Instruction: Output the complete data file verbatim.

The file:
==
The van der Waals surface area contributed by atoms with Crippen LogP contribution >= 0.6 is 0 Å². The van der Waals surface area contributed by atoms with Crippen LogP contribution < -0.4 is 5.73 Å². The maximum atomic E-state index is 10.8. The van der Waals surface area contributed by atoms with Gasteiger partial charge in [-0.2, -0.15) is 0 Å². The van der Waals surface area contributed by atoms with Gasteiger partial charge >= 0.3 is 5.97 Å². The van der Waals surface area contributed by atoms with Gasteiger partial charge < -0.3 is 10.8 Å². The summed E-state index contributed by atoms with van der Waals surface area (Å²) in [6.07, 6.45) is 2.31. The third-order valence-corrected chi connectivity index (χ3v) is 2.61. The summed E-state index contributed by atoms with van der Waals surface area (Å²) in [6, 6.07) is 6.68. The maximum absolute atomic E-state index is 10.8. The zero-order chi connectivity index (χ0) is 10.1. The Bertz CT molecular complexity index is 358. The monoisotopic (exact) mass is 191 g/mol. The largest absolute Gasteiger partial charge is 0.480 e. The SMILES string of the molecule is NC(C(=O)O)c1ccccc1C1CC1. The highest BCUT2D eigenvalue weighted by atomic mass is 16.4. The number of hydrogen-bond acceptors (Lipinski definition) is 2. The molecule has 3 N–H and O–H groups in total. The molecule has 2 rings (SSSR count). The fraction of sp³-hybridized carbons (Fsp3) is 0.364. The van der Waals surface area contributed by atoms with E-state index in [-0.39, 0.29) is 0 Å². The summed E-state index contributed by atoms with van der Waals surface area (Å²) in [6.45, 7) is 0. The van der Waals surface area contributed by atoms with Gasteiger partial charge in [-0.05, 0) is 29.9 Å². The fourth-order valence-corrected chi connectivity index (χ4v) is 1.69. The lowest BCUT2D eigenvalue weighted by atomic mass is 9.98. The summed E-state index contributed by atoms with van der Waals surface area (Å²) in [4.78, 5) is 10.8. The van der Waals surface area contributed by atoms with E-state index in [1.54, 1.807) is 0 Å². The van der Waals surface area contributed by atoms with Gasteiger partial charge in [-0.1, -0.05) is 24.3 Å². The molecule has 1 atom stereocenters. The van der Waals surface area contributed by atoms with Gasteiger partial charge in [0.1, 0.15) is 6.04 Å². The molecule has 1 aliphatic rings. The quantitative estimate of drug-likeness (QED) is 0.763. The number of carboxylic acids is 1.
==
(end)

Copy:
The van der Waals surface area contributed by atoms with Crippen LogP contribution >= 0.6 is 0 Å². The van der Waals surface area contributed by atoms with Crippen LogP contribution < -0.4 is 5.73 Å². The maximum atomic E-state index is 10.8. The van der Waals surface area contributed by atoms with Gasteiger partial charge in [-0.2, -0.15) is 0 Å². The van der Waals surface area contributed by atoms with Gasteiger partial charge >= 0.3 is 5.97 Å². The van der Waals surface area contributed by atoms with Gasteiger partial charge < -0.3 is 10.8 Å². The summed E-state index contributed by atoms with van der Waals surface area (Å²) in [6.07, 6.45) is 2.31. The third-order valence-corrected chi connectivity index (χ3v) is 2.61. The summed E-state index contributed by atoms with van der Waals surface area (Å²) in [6, 6.07) is 6.68. The maximum absolute atomic E-state index is 10.8. The zero-order chi connectivity index (χ0) is 10.1. The Bertz CT molecular complexity index is 358. The monoisotopic (exact) mass is 191 g/mol. The largest absolute Gasteiger partial charge is 0.480 e. The SMILES string of the molecule is NC(C(=O)O)c1ccccc1C1CC1. The highest BCUT2D eigenvalue weighted by atomic mass is 16.4. The number of hydrogen-bond acceptors (Lipinski definition) is 2. The molecule has 3 N–H and O–H groups in total. The molecule has 2 rings (SSSR count). The fraction of sp³-hybridized carbons (Fsp3) is 0.364. The van der Waals surface area contributed by atoms with E-state index in [-0.39, 0.29) is 0 Å². The summed E-state index contributed by atoms with van der Waals surface area (Å²) in [6.45, 7) is 0. The van der Waals surface area contributed by atoms with Gasteiger partial charge in [-0.05, 0) is 29.9 Å². The fourth-order valence-corrected chi connectivity index (χ4v) is 1.69. The lowest BCUT2D eigenvalue weighted by atomic mass is 9.98. The summed E-state index contributed by atoms with van der Waals surface area (Å²) in [4.78, 5) is 10.8. The van der Waals surface area contributed by atoms with E-state index in [1.54, 1.807) is 0 Å². The van der Waals surface area contributed by atoms with Gasteiger partial charge in [-0.1, -0.05) is 24.3 Å². The molecule has 1 atom stereocenters. The van der Waals surface area contributed by atoms with Gasteiger partial charge in [0.1, 0.15) is 6.04 Å². The molecule has 1 aliphatic rings. The quantitative estimate of drug-likeness (QED) is 0.763. The number of carboxylic acids is 1.